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Renaming JPEG photos using their EXIF data date and time

One thing that annoys me about digital photos is how most cameras use their own progressive numbering scheme to name files. I prefer the way dropbox names them when it imports photos: it gives a name like "2012-07-09 16.36.32.jpg", taking the date and time when the photo was taken from the EXIF information embedded in the JPEG format.

I made a small bash script which takes a JPEG file and renames it with its date and time.

First of all you have to get the jhead tool from here:
    http://www.sentex.net/~mwandel/jhead/
jhead will help you extract the EXIF information.

Then create a shell script with the following lines of code:

#!/bin/bash
j=`jhead "$1" | grep "Date/Time" | sed 's/Date\/Time[ ]*: //' | sed 's/:/-/1' | sed 's/:/-/1' | sed 's/:/./g'`.jpg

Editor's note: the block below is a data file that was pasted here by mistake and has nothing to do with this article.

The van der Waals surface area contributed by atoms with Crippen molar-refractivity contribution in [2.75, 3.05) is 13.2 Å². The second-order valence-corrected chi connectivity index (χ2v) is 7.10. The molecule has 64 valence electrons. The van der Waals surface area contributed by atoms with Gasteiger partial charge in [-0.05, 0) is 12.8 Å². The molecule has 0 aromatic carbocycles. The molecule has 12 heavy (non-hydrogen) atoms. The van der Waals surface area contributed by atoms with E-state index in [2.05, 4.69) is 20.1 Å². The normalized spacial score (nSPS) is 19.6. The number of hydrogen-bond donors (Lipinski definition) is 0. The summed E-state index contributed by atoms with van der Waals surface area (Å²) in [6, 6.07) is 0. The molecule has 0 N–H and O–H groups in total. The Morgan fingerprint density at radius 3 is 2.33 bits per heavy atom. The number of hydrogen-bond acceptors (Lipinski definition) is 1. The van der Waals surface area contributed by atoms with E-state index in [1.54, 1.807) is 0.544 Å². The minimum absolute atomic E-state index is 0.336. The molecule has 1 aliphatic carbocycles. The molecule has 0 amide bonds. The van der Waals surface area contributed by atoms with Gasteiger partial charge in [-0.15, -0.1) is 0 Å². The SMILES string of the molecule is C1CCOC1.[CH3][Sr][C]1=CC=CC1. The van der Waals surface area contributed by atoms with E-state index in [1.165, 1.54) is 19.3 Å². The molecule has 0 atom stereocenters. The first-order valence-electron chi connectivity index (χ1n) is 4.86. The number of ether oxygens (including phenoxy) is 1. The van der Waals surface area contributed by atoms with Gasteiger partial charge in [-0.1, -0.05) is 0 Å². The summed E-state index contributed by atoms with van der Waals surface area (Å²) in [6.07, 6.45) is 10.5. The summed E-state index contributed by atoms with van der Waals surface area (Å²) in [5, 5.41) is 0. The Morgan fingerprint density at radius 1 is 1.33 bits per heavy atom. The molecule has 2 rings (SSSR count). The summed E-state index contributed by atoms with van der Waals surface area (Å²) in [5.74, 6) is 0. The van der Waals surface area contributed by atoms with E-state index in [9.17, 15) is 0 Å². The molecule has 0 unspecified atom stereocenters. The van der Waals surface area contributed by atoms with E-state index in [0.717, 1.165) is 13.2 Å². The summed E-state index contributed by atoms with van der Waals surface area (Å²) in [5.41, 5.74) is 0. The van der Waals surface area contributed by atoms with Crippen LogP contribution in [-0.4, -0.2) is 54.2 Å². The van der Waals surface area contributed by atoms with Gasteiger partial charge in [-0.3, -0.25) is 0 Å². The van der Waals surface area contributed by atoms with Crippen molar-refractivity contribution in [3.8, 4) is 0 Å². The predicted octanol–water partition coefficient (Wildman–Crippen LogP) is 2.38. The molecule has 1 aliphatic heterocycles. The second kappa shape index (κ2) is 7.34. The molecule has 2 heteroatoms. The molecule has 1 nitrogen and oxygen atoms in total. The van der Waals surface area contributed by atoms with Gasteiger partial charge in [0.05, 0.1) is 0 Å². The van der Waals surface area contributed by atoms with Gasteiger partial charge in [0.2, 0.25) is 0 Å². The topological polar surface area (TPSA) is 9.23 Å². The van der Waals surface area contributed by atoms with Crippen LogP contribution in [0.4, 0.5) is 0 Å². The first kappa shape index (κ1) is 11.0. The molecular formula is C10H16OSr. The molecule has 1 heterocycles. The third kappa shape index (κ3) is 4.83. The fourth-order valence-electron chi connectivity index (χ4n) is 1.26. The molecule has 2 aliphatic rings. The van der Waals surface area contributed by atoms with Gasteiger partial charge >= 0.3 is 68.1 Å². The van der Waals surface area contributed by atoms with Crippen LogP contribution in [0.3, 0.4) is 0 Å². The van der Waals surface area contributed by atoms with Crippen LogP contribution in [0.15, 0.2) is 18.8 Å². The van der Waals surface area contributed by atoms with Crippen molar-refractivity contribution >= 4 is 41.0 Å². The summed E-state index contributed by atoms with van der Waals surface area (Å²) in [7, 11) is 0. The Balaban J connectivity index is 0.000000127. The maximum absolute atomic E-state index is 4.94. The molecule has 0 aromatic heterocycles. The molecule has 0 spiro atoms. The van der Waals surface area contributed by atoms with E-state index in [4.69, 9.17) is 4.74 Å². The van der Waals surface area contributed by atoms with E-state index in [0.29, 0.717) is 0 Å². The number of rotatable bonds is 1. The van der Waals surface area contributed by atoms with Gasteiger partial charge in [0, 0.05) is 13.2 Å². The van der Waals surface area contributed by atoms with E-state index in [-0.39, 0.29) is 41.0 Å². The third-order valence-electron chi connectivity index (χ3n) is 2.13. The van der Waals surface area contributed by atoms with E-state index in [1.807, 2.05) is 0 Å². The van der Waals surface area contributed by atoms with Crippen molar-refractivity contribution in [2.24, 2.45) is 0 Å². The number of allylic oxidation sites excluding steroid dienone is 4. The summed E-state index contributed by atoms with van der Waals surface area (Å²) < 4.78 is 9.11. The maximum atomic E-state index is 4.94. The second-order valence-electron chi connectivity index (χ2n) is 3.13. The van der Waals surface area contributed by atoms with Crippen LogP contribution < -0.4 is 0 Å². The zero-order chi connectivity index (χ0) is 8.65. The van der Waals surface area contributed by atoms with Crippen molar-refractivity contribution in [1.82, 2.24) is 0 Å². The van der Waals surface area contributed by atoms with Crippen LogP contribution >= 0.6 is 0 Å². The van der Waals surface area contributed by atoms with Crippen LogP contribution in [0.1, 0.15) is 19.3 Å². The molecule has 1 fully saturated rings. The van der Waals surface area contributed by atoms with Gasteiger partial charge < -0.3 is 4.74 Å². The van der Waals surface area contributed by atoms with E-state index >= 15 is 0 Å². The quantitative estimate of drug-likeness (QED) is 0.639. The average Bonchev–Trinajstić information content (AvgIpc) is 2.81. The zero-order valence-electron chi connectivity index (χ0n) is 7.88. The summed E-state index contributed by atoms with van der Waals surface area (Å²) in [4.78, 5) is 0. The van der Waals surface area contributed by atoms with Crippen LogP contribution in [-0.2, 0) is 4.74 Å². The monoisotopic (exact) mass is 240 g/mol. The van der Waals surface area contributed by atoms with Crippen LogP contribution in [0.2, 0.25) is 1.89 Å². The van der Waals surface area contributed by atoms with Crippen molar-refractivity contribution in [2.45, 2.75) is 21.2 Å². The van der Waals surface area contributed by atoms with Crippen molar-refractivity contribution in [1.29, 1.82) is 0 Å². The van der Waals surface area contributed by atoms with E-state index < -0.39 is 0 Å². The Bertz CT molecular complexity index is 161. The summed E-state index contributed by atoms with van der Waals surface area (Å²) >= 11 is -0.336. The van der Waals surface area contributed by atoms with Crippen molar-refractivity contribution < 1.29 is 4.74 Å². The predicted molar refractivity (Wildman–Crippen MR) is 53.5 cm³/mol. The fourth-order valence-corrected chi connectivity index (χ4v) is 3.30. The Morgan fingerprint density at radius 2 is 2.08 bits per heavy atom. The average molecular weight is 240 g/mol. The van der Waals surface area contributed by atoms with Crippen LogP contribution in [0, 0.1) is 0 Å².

echo "Renaming ""$1"" to ""$j"
mv -i "$1" "$j"

Suppose you call the script "exifrename", then you have to execute "exifrename somephoto.jpg" and it will rename "somephoto.jpg" to a jpeg with date and time in the name.
The best thing to do is to put it somewhere in your PATH (e.h., under /usr/local/bin) so that you can execute this script from anywhere.

Now, if you want to batch execute this script for a whole bunch of files, do the following. Say that you have a directory with several photos named "IMG_xxxx.JPG", where xxxx is a four-digit progressive number given by your camera. Open terminal, cd to the directory where the photos are and type the following:

for i in IMG_*.JPG; do renameexif.sh "$i"; done

Note: the -i option will cause mv to ask you before overwriting files. This can occur if two different photos have been taken at the same time (down to the second) – the script will be trying to rename both to the same filename. With modern cameras, who can shoot several frames per second, this is all but infrequent. 

There. Now if I could find an easy way to do that for movies...
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